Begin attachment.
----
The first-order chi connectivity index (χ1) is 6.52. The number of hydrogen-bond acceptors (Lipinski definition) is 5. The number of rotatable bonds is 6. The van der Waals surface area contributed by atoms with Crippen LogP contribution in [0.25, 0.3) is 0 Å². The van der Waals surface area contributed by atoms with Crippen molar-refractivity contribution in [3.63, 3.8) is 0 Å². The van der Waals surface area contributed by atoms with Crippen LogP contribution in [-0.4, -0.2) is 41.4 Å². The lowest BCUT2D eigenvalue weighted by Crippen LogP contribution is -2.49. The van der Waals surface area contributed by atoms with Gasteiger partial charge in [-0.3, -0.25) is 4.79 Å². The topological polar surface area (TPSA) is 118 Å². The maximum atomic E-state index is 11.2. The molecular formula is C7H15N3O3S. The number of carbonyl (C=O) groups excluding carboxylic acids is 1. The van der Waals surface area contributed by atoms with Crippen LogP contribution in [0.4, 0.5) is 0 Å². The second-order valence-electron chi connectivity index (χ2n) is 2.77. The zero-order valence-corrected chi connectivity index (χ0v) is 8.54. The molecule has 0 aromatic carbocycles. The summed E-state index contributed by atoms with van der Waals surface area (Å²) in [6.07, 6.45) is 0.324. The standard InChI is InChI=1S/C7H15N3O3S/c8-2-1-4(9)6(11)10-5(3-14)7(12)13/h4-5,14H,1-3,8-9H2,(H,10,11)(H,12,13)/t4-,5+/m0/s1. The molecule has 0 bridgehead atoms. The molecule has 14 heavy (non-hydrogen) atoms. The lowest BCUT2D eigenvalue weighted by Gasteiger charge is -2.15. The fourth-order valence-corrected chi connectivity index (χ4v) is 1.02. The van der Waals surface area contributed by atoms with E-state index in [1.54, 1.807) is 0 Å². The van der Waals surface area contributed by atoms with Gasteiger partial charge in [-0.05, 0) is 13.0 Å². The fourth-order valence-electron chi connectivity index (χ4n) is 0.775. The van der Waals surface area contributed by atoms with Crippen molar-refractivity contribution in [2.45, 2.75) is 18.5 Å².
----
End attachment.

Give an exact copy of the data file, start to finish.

The first-order chi connectivity index (χ1) is 6.52. The number of hydrogen-bond acceptors (Lipinski definition) is 5. The number of rotatable bonds is 6. The van der Waals surface area contributed by atoms with Crippen LogP contribution in [0.25, 0.3) is 0 Å². The van der Waals surface area contributed by atoms with Crippen molar-refractivity contribution in [3.63, 3.8) is 0 Å². The van der Waals surface area contributed by atoms with Crippen LogP contribution in [-0.4, -0.2) is 41.4 Å². The lowest BCUT2D eigenvalue weighted by Crippen LogP contribution is -2.49. The van der Waals surface area contributed by atoms with Gasteiger partial charge in [-0.3, -0.25) is 4.79 Å². The topological polar surface area (TPSA) is 118 Å². The maximum atomic E-state index is 11.2. The molecular formula is C7H15N3O3S. The number of carbonyl (C=O) groups excluding carboxylic acids is 1. The van der Waals surface area contributed by atoms with Crippen LogP contribution in [0.4, 0.5) is 0 Å². The second-order valence-electron chi connectivity index (χ2n) is 2.77. The zero-order valence-corrected chi connectivity index (χ0v) is 8.54. The molecule has 0 aromatic carbocycles. The summed E-state index contributed by atoms with van der Waals surface area (Å²) in [6.07, 6.45) is 0.324. The standard InChI is InChI=1S/C7H15N3O3S/c8-2-1-4(9)6(11)10-5(3-14)7(12)13/h4-5,14H,1-3,8-9H2,(H,10,11)(H,12,13)/t4-,5+/m0/s1. The molecule has 0 bridgehead atoms. The molecule has 14 heavy (non-hydrogen) atoms. The lowest BCUT2D eigenvalue weighted by Gasteiger charge is -2.15. The fourth-order valence-corrected chi connectivity index (χ4v) is 1.02. The van der Waals surface area contributed by atoms with E-state index in [1.54, 1.807) is 0 Å². The van der Waals surface area contributed by atoms with Gasteiger partial charge in [-0.05, 0) is 13.0 Å². The fourth-order valence-electron chi connectivity index (χ4n) is 0.775. The van der Waals surface area contributed by atoms with Crippen molar-refractivity contribution in [2.45, 2.75) is 18.5 Å².